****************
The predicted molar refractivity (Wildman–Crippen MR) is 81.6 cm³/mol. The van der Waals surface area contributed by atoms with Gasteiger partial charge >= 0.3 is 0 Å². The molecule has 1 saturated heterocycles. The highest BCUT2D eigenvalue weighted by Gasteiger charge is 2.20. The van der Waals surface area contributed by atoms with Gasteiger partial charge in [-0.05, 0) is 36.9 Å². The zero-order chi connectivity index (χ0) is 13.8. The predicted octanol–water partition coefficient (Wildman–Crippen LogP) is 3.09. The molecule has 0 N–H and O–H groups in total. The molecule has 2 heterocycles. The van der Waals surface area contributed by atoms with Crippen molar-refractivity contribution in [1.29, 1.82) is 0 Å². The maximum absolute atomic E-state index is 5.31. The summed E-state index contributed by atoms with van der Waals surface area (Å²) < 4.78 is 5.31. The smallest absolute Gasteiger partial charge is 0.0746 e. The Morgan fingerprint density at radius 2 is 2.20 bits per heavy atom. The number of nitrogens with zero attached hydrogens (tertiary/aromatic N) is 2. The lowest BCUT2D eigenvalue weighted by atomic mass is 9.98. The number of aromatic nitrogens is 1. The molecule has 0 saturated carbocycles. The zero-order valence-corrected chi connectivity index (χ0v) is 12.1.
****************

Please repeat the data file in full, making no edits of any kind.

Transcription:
The predicted molar refractivity (Wildman–Crippen MR) is 81.6 cm³/mol. The van der Waals surface area contributed by atoms with Gasteiger partial charge >= 0.3 is 0 Å². The molecule has 1 saturated heterocycles. The highest BCUT2D eigenvalue weighted by Gasteiger charge is 2.20. The van der Waals surface area contributed by atoms with Gasteiger partial charge in [-0.05, 0) is 36.9 Å². The zero-order chi connectivity index (χ0) is 13.8. The predicted octanol–water partition coefficient (Wildman–Crippen LogP) is 3.09. The molecule has 0 N–H and O–H groups in total. The molecule has 2 heterocycles. The van der Waals surface area contributed by atoms with Crippen molar-refractivity contribution in [1.29, 1.82) is 0 Å². The maximum absolute atomic E-state index is 5.31. The summed E-state index contributed by atoms with van der Waals surface area (Å²) < 4.78 is 5.31. The smallest absolute Gasteiger partial charge is 0.0746 e. The Morgan fingerprint density at radius 2 is 2.20 bits per heavy atom. The number of nitrogens with zero attached hydrogens (tertiary/aromatic N) is 2. The lowest BCUT2D eigenvalue weighted by atomic mass is 9.98. The number of aromatic nitrogens is 1. The molecule has 0 saturated carbocycles. The zero-order valence-corrected chi connectivity index (χ0v) is 12.1.